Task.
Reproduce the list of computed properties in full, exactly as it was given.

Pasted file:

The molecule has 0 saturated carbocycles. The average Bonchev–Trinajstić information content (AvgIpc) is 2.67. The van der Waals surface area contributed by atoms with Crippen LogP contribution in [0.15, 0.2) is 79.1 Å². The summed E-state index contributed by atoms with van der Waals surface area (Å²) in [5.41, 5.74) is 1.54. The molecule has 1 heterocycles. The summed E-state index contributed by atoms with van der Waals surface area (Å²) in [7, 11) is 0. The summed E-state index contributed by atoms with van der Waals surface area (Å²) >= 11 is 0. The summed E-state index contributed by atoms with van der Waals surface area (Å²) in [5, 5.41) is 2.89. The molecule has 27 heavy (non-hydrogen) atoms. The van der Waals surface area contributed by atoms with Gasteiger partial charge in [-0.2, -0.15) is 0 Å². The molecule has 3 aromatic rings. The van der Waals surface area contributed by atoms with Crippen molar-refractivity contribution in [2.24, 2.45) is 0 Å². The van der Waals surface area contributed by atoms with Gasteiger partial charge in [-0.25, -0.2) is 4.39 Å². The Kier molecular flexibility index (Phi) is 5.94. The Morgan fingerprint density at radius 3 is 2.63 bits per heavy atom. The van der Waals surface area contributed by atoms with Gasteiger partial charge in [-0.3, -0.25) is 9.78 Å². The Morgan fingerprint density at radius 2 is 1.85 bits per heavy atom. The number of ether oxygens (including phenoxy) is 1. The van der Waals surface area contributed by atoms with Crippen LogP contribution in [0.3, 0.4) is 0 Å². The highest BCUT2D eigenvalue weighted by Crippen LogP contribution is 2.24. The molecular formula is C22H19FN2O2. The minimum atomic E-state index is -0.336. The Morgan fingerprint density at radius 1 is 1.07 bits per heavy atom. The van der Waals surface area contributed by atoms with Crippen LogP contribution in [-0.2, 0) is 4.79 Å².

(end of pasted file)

The molecule has 0 saturated carbocycles. The average Bonchev–Trinajstić information content (AvgIpc) is 2.67. The van der Waals surface area contributed by atoms with Crippen LogP contribution in [0.15, 0.2) is 79.1 Å². The summed E-state index contributed by atoms with van der Waals surface area (Å²) in [5.41, 5.74) is 1.54. The molecule has 1 heterocycles. The summed E-state index contributed by atoms with van der Waals surface area (Å²) in [7, 11) is 0. The summed E-state index contributed by atoms with van der Waals surface area (Å²) >= 11 is 0. The summed E-state index contributed by atoms with van der Waals surface area (Å²) in [5, 5.41) is 2.89. The molecule has 27 heavy (non-hydrogen) atoms. The van der Waals surface area contributed by atoms with Gasteiger partial charge in [-0.2, -0.15) is 0 Å². The molecule has 3 aromatic rings. The van der Waals surface area contributed by atoms with Crippen molar-refractivity contribution in [2.24, 2.45) is 0 Å². The van der Waals surface area contributed by atoms with Gasteiger partial charge in [-0.25, -0.2) is 4.39 Å². The Kier molecular flexibility index (Phi) is 5.94. The Morgan fingerprint density at radius 3 is 2.63 bits per heavy atom. The van der Waals surface area contributed by atoms with Gasteiger partial charge in [-0.3, -0.25) is 9.78 Å². The Morgan fingerprint density at radius 2 is 1.85 bits per heavy atom. The number of ether oxygens (including phenoxy) is 1. The van der Waals surface area contributed by atoms with Crippen LogP contribution in [0.3, 0.4) is 0 Å². The highest BCUT2D eigenvalue weighted by Crippen LogP contribution is 2.24. The molecular formula is C22H19FN2O2. The minimum atomic E-state index is -0.336. The Morgan fingerprint density at radius 1 is 1.07 bits per heavy atom. The van der Waals surface area contributed by atoms with Crippen LogP contribution in [-0.2, 0) is 4.79 Å².